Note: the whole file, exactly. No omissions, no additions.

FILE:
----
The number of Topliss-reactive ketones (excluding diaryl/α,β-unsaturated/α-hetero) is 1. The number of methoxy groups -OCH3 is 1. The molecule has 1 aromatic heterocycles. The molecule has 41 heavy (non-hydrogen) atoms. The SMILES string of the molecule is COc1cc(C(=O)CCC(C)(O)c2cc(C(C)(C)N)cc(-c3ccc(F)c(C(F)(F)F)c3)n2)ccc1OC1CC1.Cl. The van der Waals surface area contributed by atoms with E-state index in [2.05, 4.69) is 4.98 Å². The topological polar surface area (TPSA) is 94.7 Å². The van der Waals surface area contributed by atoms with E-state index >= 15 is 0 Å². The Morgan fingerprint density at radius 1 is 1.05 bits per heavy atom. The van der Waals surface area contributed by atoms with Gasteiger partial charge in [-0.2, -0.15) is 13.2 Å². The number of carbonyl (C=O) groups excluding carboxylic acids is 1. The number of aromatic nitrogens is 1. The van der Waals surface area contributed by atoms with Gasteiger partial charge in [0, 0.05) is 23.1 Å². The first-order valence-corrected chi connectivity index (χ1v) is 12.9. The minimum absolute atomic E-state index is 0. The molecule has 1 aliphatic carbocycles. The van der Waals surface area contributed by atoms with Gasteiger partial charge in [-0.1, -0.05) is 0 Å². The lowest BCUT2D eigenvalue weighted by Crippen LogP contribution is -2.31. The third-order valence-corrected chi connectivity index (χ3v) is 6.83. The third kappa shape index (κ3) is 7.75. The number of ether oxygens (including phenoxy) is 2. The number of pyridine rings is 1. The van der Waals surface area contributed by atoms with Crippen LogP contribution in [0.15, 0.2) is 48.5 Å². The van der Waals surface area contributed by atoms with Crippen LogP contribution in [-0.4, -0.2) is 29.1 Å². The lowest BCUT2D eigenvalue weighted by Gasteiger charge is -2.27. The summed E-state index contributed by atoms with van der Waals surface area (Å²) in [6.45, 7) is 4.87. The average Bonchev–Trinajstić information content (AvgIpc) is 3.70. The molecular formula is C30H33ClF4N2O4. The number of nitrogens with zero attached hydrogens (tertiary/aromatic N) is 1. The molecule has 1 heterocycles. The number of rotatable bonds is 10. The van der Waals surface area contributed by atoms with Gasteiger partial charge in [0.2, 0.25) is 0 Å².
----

The number of Topliss-reactive ketones (excluding diaryl/α,β-unsaturated/α-hetero) is 1. The number of methoxy groups -OCH3 is 1. The molecule has 1 aromatic heterocycles. The molecule has 41 heavy (non-hydrogen) atoms. The SMILES string of the molecule is COc1cc(C(=O)CCC(C)(O)c2cc(C(C)(C)N)cc(-c3ccc(F)c(C(F)(F)F)c3)n2)ccc1OC1CC1.Cl. The van der Waals surface area contributed by atoms with E-state index in [2.05, 4.69) is 4.98 Å². The topological polar surface area (TPSA) is 94.7 Å². The van der Waals surface area contributed by atoms with E-state index >= 15 is 0 Å². The Morgan fingerprint density at radius 1 is 1.05 bits per heavy atom. The van der Waals surface area contributed by atoms with Gasteiger partial charge in [-0.2, -0.15) is 13.2 Å². The number of carbonyl (C=O) groups excluding carboxylic acids is 1. The number of aromatic nitrogens is 1. The van der Waals surface area contributed by atoms with Gasteiger partial charge in [0, 0.05) is 23.1 Å². The first-order valence-corrected chi connectivity index (χ1v) is 12.9. The minimum absolute atomic E-state index is 0. The molecule has 1 aliphatic carbocycles. The van der Waals surface area contributed by atoms with Gasteiger partial charge in [-0.1, -0.05) is 0 Å². The lowest BCUT2D eigenvalue weighted by Crippen LogP contribution is -2.31. The third-order valence-corrected chi connectivity index (χ3v) is 6.83. The third kappa shape index (κ3) is 7.75. The number of ether oxygens (including phenoxy) is 2. The number of pyridine rings is 1. The van der Waals surface area contributed by atoms with Crippen LogP contribution in [0.15, 0.2) is 48.5 Å². The van der Waals surface area contributed by atoms with Crippen LogP contribution in [-0.4, -0.2) is 29.1 Å². The lowest BCUT2D eigenvalue weighted by Gasteiger charge is -2.27. The summed E-state index contributed by atoms with van der Waals surface area (Å²) in [6.45, 7) is 4.87. The average Bonchev–Trinajstić information content (AvgIpc) is 3.70. The molecular formula is C30H33ClF4N2O4. The number of nitrogens with zero attached hydrogens (tertiary/aromatic N) is 1. The molecule has 1 heterocycles. The number of rotatable bonds is 10. The van der Waals surface area contributed by atoms with Gasteiger partial charge in [0.2, 0.25) is 0 Å².